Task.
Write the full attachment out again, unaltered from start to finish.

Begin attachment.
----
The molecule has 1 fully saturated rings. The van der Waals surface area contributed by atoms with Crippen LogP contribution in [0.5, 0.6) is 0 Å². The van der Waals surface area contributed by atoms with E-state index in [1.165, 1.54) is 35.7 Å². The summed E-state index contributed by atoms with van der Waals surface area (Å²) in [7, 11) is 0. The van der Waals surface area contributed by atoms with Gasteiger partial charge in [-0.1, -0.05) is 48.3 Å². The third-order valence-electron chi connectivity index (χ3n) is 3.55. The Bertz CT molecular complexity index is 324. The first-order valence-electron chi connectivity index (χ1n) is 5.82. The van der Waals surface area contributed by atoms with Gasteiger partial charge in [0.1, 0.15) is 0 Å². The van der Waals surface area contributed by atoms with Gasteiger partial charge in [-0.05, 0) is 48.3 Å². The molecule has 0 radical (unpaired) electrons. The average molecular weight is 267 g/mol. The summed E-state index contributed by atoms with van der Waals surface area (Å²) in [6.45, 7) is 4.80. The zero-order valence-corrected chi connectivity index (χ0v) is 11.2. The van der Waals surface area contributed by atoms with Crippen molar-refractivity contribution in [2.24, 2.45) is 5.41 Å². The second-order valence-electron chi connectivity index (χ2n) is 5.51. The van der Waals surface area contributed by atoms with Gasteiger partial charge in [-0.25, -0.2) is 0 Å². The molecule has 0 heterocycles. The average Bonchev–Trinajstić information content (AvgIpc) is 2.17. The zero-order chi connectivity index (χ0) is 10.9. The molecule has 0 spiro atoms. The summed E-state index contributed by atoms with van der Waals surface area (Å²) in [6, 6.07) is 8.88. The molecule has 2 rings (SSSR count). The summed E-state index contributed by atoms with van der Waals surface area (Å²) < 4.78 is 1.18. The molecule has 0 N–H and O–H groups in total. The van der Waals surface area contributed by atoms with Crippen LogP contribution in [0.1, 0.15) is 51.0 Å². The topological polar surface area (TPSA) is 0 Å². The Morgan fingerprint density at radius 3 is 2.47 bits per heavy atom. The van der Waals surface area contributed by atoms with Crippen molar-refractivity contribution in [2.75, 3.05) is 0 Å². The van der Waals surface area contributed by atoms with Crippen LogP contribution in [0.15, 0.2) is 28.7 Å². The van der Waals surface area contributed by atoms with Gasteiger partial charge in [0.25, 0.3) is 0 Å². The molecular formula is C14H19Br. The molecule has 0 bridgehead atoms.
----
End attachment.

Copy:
The molecule has 1 fully saturated rings. The van der Waals surface area contributed by atoms with Crippen LogP contribution in [0.5, 0.6) is 0 Å². The van der Waals surface area contributed by atoms with E-state index in [1.165, 1.54) is 35.7 Å². The summed E-state index contributed by atoms with van der Waals surface area (Å²) in [7, 11) is 0. The van der Waals surface area contributed by atoms with Gasteiger partial charge in [-0.1, -0.05) is 48.3 Å². The third-order valence-electron chi connectivity index (χ3n) is 3.55. The Bertz CT molecular complexity index is 324. The first-order valence-electron chi connectivity index (χ1n) is 5.82. The van der Waals surface area contributed by atoms with Gasteiger partial charge in [0.1, 0.15) is 0 Å². The van der Waals surface area contributed by atoms with Gasteiger partial charge in [-0.05, 0) is 48.3 Å². The molecule has 0 radical (unpaired) electrons. The average molecular weight is 267 g/mol. The summed E-state index contributed by atoms with van der Waals surface area (Å²) in [6.45, 7) is 4.80. The zero-order valence-corrected chi connectivity index (χ0v) is 11.2. The van der Waals surface area contributed by atoms with Crippen molar-refractivity contribution in [2.24, 2.45) is 5.41 Å². The second-order valence-electron chi connectivity index (χ2n) is 5.51. The van der Waals surface area contributed by atoms with Gasteiger partial charge in [-0.25, -0.2) is 0 Å². The molecule has 0 heterocycles. The average Bonchev–Trinajstić information content (AvgIpc) is 2.17. The zero-order chi connectivity index (χ0) is 10.9. The molecule has 0 spiro atoms. The summed E-state index contributed by atoms with van der Waals surface area (Å²) in [6, 6.07) is 8.88. The molecule has 2 rings (SSSR count). The summed E-state index contributed by atoms with van der Waals surface area (Å²) < 4.78 is 1.18. The molecule has 0 N–H and O–H groups in total. The van der Waals surface area contributed by atoms with Crippen LogP contribution in [0.1, 0.15) is 51.0 Å². The topological polar surface area (TPSA) is 0 Å². The Morgan fingerprint density at radius 3 is 2.47 bits per heavy atom. The van der Waals surface area contributed by atoms with Crippen molar-refractivity contribution in [2.75, 3.05) is 0 Å². The van der Waals surface area contributed by atoms with Crippen LogP contribution in [0.15, 0.2) is 28.7 Å². The van der Waals surface area contributed by atoms with Gasteiger partial charge in [0.25, 0.3) is 0 Å². The molecular formula is C14H19Br. The molecule has 0 bridgehead atoms.